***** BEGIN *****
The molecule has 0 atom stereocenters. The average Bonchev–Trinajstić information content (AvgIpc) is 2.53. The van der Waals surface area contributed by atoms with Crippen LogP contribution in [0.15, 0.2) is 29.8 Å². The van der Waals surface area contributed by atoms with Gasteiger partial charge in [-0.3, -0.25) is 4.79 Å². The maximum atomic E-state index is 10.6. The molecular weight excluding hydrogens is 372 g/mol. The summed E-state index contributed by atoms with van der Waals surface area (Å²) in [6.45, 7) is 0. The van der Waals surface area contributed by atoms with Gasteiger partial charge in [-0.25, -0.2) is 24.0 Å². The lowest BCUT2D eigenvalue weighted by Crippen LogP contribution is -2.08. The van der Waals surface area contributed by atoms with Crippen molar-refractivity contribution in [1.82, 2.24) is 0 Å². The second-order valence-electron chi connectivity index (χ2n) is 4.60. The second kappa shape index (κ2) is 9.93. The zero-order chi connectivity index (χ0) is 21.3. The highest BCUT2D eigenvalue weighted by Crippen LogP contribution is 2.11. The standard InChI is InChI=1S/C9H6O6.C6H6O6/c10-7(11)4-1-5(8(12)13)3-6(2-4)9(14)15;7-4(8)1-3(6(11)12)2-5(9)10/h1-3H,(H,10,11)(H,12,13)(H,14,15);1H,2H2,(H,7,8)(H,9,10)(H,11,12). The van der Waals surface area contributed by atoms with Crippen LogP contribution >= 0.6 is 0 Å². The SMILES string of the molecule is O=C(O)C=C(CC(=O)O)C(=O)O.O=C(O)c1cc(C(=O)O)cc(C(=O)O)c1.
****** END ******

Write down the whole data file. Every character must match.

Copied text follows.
The molecule has 0 atom stereocenters. The average Bonchev–Trinajstić information content (AvgIpc) is 2.53. The van der Waals surface area contributed by atoms with Crippen LogP contribution in [0.15, 0.2) is 29.8 Å². The van der Waals surface area contributed by atoms with Gasteiger partial charge in [-0.3, -0.25) is 4.79 Å². The maximum atomic E-state index is 10.6. The molecular weight excluding hydrogens is 372 g/mol. The summed E-state index contributed by atoms with van der Waals surface area (Å²) in [6.45, 7) is 0. The van der Waals surface area contributed by atoms with Gasteiger partial charge in [-0.25, -0.2) is 24.0 Å². The lowest BCUT2D eigenvalue weighted by Crippen LogP contribution is -2.08. The van der Waals surface area contributed by atoms with Crippen molar-refractivity contribution in [1.82, 2.24) is 0 Å². The second-order valence-electron chi connectivity index (χ2n) is 4.60. The second kappa shape index (κ2) is 9.93. The zero-order chi connectivity index (χ0) is 21.3. The highest BCUT2D eigenvalue weighted by Crippen LogP contribution is 2.11. The standard InChI is InChI=1S/C9H6O6.C6H6O6/c10-7(11)4-1-5(8(12)13)3-6(2-4)9(14)15;7-4(8)1-3(6(11)12)2-5(9)10/h1-3H,(H,10,11)(H,12,13)(H,14,15);1H,2H2,(H,7,8)(H,9,10)(H,11,12). The van der Waals surface area contributed by atoms with Crippen LogP contribution >= 0.6 is 0 Å². The SMILES string of the molecule is O=C(O)C=C(CC(=O)O)C(=O)O.O=C(O)c1cc(C(=O)O)cc(C(=O)O)c1.